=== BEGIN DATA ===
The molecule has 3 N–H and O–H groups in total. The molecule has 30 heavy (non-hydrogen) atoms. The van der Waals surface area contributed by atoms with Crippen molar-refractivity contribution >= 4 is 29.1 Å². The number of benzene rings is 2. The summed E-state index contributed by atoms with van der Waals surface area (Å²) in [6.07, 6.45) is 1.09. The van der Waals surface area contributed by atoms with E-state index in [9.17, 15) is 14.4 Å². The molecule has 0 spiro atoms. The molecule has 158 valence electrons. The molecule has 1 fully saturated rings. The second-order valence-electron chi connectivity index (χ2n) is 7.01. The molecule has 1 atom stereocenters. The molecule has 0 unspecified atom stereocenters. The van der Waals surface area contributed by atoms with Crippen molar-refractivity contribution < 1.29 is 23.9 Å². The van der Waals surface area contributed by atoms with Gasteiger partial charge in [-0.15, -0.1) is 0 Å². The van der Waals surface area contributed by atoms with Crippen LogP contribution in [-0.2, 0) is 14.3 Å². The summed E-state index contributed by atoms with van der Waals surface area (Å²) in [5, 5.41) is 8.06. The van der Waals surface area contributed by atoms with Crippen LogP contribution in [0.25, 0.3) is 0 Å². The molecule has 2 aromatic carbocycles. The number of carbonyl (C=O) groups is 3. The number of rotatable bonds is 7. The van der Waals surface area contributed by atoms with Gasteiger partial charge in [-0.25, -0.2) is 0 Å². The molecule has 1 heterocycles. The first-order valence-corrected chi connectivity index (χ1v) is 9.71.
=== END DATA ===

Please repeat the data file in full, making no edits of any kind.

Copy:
The molecule has 3 N–H and O–H groups in total. The molecule has 30 heavy (non-hydrogen) atoms. The van der Waals surface area contributed by atoms with Crippen molar-refractivity contribution >= 4 is 29.1 Å². The number of benzene rings is 2. The summed E-state index contributed by atoms with van der Waals surface area (Å²) in [6.07, 6.45) is 1.09. The van der Waals surface area contributed by atoms with E-state index in [9.17, 15) is 14.4 Å². The molecule has 0 spiro atoms. The molecule has 158 valence electrons. The molecule has 1 fully saturated rings. The second-order valence-electron chi connectivity index (χ2n) is 7.01. The molecule has 1 atom stereocenters. The molecule has 0 unspecified atom stereocenters. The van der Waals surface area contributed by atoms with Crippen molar-refractivity contribution < 1.29 is 23.9 Å². The van der Waals surface area contributed by atoms with Gasteiger partial charge in [-0.15, -0.1) is 0 Å². The van der Waals surface area contributed by atoms with Crippen LogP contribution in [-0.2, 0) is 14.3 Å². The summed E-state index contributed by atoms with van der Waals surface area (Å²) in [5, 5.41) is 8.06. The van der Waals surface area contributed by atoms with Crippen LogP contribution in [0.25, 0.3) is 0 Å². The molecule has 2 aromatic carbocycles. The number of carbonyl (C=O) groups is 3. The number of rotatable bonds is 7. The van der Waals surface area contributed by atoms with Gasteiger partial charge in [-0.25, -0.2) is 0 Å². The molecule has 1 heterocycles. The first-order valence-corrected chi connectivity index (χ1v) is 9.71.